“Follow what nature is giving you,” Swikard says.

The average home cook, however, may want to refrain. “I would generally discourage the everyday person to go out and forage,” Swikard cautions. The risk of misidentifying a mushroom or herb is too high. But if you’re at, say, Chino Farms or another local vendor, and they have nettles, lamb’s quarter, or purslane, consider purchasing something you wouldn’t normally try. You might be surprised at the complexity it adds to your next salad or potato-leek soup.

Paul Cannon of the Kumeyaay nation foraging indineous plants including hollyleaf cherry leaves from San Luis Rey riverbead in San Diego
Photo Credit: Ariana Drehsler

For other foragers, the pursuit of wild foods goes beyond flavor. Paul Sage Cannon, a tribal member of the Kumeyaay nation and a medicine bearer for his community on their reservation near Pauma Valley, views wild plants as inextricably linked to his sense of identity, how he interacts with the world, how he shares healing and connection with people.

Cannon lights a white sage bundle, letting the smoke waft gently throughout his home, surrounding our bodies. Sage, he explains, is used to rid the space of any negative energies. White sage is a prized plant among native communities, used as an ingredient in pinole (a kind of porridge), a powerful antibacterial, and a connection to the spiritual realm. It is resinous, leathery, growing in great plumes on the stalks of his backyard plants. It is now also a protected species due to overharvesting and habitat loss.

Paul Cannon of the Kumeyaay nation foraging indineous plants including white sage from the San Luis Rey riverbead in San Diego
Photo Credit: Ariana Drehsler

It’s witnessing the ingredients vital to his culture in peril that drives Cannon’s motivation for food sovereignty. Having seen firsthand the impacts of poverty on his community, Cannon believes there is immense value in learning your native habitat and food sources. Stable housing isn’t promised, and “that refrigerator can disappear rather quickly,” he points out.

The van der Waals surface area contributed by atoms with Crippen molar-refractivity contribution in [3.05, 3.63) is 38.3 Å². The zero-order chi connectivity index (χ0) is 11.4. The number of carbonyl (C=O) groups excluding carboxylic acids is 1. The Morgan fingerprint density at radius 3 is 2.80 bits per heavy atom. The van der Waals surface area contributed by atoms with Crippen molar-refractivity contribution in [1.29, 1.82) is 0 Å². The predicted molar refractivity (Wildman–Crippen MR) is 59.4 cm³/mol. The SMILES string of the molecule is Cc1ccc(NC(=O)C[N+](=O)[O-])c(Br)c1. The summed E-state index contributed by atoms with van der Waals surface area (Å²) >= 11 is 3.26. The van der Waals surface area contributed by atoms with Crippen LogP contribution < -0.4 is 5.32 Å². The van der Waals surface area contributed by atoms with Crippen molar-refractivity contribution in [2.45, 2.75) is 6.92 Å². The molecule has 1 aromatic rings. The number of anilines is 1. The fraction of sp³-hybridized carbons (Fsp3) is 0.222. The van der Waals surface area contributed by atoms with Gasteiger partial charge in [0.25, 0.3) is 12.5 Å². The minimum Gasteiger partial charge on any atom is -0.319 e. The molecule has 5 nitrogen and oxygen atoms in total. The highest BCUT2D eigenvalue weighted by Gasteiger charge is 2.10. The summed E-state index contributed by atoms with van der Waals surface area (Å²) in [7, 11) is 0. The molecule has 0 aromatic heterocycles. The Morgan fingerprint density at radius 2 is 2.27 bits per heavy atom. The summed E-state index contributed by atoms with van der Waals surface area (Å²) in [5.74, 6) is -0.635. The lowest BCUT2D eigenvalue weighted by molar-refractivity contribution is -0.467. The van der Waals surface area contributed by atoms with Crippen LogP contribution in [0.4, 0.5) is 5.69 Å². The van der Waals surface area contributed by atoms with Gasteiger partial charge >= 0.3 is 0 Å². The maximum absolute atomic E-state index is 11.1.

Cannon champions the preservation of wild food sources and community and backyard gardening as ways to fortify vulnerable communities from food scarcity. Cannon does his part, replanting areas where sage has been impacted, and tells me there are also safe cultivating spaces specifically set aside for the tribe.

Graciously, he opens his cabinets to me, showing me plump acorns collected from Palomar Mountain. Another rich source of nutrients, they are vital to native food systems, as well as a host of indigenous species like the acorn woodpecker. He nods to the mugwort growing out the window, an aid in astral travel. He then pulls out a jar of innocuous dried twigs and opens the lid. I’m immediately hit with a powerful blast of sharp-smelling herbal potency.

“That’s native creosote. That’ll save you from death,” he says. It’s used as a cure-all for native peoples, known to help everything from the flu to pain. It’s even being explored in clinical studies as a potential inhibitor of cancerous growth, though the research is still evolving.

Cannon takes me out into the San Luis Rey riverbed near his home. He points out edible local buckwheat, and we rub our hands on hollyleaf cherry leaves, relishing their marzipan scent. The berries are safe to eat, he tells me, but the seeds are poisonous. We pass arroyo willow. A hallmark for sourcing water, it’s also used to make ewaa (traditional nomadic shelters) and may host oyster mushrooms.

Paul Cannon of the Kumeyaay nation's leather prayer blend pouch where he stores foraged indigenous plants and herbs for medical purposes
Photo Credit: Ariana Drehsler

Cannon pops a few pinches of sagebrush into his leather medicine bag. In it, he keeps a “prayer blend,” a constantly rotating assortment of wild flowers and herbs picked up from each foray, local or otherwise. He’ll bestow a small offering of this blend to those he meets, those he sits with in their own times of pain or need. This medicine is about bearing witness to suffering and providing to it an offering. A talisman of connection to the abundance of life. A symbol of our relationship to the land and our commitment to protect it and each other.

Foraging can be a similar kind of cure, safeguarding and nourishing you as you work to respect and understand its offerings. After all, Cannon says, “the number-one medicine is getting your hands in the dirt.”